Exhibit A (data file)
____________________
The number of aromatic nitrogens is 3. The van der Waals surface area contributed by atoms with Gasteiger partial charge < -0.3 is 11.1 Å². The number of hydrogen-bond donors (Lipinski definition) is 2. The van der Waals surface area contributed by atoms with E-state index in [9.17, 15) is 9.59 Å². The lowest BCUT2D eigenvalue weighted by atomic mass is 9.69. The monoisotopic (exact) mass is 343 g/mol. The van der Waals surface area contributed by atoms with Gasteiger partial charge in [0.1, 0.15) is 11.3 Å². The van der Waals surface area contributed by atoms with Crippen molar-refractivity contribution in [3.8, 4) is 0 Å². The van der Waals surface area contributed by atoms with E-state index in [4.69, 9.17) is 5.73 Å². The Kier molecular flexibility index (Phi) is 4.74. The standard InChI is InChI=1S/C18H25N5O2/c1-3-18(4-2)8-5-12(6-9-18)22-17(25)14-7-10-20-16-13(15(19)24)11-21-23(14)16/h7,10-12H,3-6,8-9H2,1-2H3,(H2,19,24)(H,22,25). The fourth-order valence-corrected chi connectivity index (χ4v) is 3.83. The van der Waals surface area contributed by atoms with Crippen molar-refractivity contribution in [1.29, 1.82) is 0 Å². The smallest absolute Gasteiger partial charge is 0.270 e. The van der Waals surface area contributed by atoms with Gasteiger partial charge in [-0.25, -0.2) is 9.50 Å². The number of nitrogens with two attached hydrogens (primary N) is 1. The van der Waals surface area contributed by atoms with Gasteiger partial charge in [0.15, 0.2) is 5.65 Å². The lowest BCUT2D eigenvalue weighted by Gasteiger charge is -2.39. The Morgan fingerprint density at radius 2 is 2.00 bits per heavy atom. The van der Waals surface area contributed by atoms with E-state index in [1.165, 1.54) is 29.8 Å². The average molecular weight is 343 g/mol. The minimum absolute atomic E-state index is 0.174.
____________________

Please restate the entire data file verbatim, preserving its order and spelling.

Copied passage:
The number of aromatic nitrogens is 3. The van der Waals surface area contributed by atoms with Gasteiger partial charge < -0.3 is 11.1 Å². The number of hydrogen-bond donors (Lipinski definition) is 2. The van der Waals surface area contributed by atoms with E-state index in [9.17, 15) is 9.59 Å². The lowest BCUT2D eigenvalue weighted by atomic mass is 9.69. The monoisotopic (exact) mass is 343 g/mol. The van der Waals surface area contributed by atoms with Gasteiger partial charge in [0.1, 0.15) is 11.3 Å². The van der Waals surface area contributed by atoms with Crippen molar-refractivity contribution in [3.8, 4) is 0 Å². The van der Waals surface area contributed by atoms with E-state index in [4.69, 9.17) is 5.73 Å². The Kier molecular flexibility index (Phi) is 4.74. The standard InChI is InChI=1S/C18H25N5O2/c1-3-18(4-2)8-5-12(6-9-18)22-17(25)14-7-10-20-16-13(15(19)24)11-21-23(14)16/h7,10-12H,3-6,8-9H2,1-2H3,(H2,19,24)(H,22,25). The fourth-order valence-corrected chi connectivity index (χ4v) is 3.83. The van der Waals surface area contributed by atoms with Crippen molar-refractivity contribution in [1.29, 1.82) is 0 Å². The smallest absolute Gasteiger partial charge is 0.270 e. The van der Waals surface area contributed by atoms with Gasteiger partial charge in [-0.25, -0.2) is 9.50 Å². The number of nitrogens with two attached hydrogens (primary N) is 1. The van der Waals surface area contributed by atoms with Gasteiger partial charge in [0.15, 0.2) is 5.65 Å². The lowest BCUT2D eigenvalue weighted by Gasteiger charge is -2.39. The Morgan fingerprint density at radius 2 is 2.00 bits per heavy atom. The van der Waals surface area contributed by atoms with E-state index in [1.165, 1.54) is 29.8 Å². The average molecular weight is 343 g/mol. The minimum absolute atomic E-state index is 0.174.